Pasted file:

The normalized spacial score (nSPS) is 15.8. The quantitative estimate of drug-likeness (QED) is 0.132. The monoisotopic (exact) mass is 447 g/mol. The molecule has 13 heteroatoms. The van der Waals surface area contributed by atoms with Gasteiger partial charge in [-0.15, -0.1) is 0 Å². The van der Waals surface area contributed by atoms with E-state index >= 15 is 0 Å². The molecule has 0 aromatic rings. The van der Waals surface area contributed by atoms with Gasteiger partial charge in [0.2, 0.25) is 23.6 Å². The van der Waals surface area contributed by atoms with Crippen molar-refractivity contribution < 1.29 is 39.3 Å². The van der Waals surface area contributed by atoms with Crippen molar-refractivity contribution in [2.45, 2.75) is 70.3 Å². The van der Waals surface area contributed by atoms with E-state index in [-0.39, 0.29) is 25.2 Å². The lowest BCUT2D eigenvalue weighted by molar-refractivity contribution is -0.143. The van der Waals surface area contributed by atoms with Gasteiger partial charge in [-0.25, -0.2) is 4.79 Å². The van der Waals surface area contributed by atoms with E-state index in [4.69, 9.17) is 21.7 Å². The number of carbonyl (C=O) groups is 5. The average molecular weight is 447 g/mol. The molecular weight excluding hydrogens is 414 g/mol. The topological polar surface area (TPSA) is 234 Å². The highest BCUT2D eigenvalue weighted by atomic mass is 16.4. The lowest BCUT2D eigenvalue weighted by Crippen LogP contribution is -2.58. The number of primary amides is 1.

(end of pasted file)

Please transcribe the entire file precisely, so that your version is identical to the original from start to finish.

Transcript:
The normalized spacial score (nSPS) is 15.8. The quantitative estimate of drug-likeness (QED) is 0.132. The monoisotopic (exact) mass is 447 g/mol. The molecule has 13 heteroatoms. The van der Waals surface area contributed by atoms with Gasteiger partial charge in [-0.15, -0.1) is 0 Å². The van der Waals surface area contributed by atoms with E-state index >= 15 is 0 Å². The molecule has 0 aromatic rings. The van der Waals surface area contributed by atoms with Gasteiger partial charge in [0.2, 0.25) is 23.6 Å². The van der Waals surface area contributed by atoms with Crippen molar-refractivity contribution < 1.29 is 39.3 Å². The van der Waals surface area contributed by atoms with Crippen molar-refractivity contribution in [2.45, 2.75) is 70.3 Å². The van der Waals surface area contributed by atoms with E-state index in [-0.39, 0.29) is 25.2 Å². The lowest BCUT2D eigenvalue weighted by molar-refractivity contribution is -0.143. The van der Waals surface area contributed by atoms with Gasteiger partial charge in [-0.25, -0.2) is 4.79 Å². The van der Waals surface area contributed by atoms with E-state index in [4.69, 9.17) is 21.7 Å². The number of carbonyl (C=O) groups is 5. The average molecular weight is 447 g/mol. The molecular weight excluding hydrogens is 414 g/mol. The topological polar surface area (TPSA) is 234 Å². The highest BCUT2D eigenvalue weighted by atomic mass is 16.4. The lowest BCUT2D eigenvalue weighted by Crippen LogP contribution is -2.58. The number of primary amides is 1.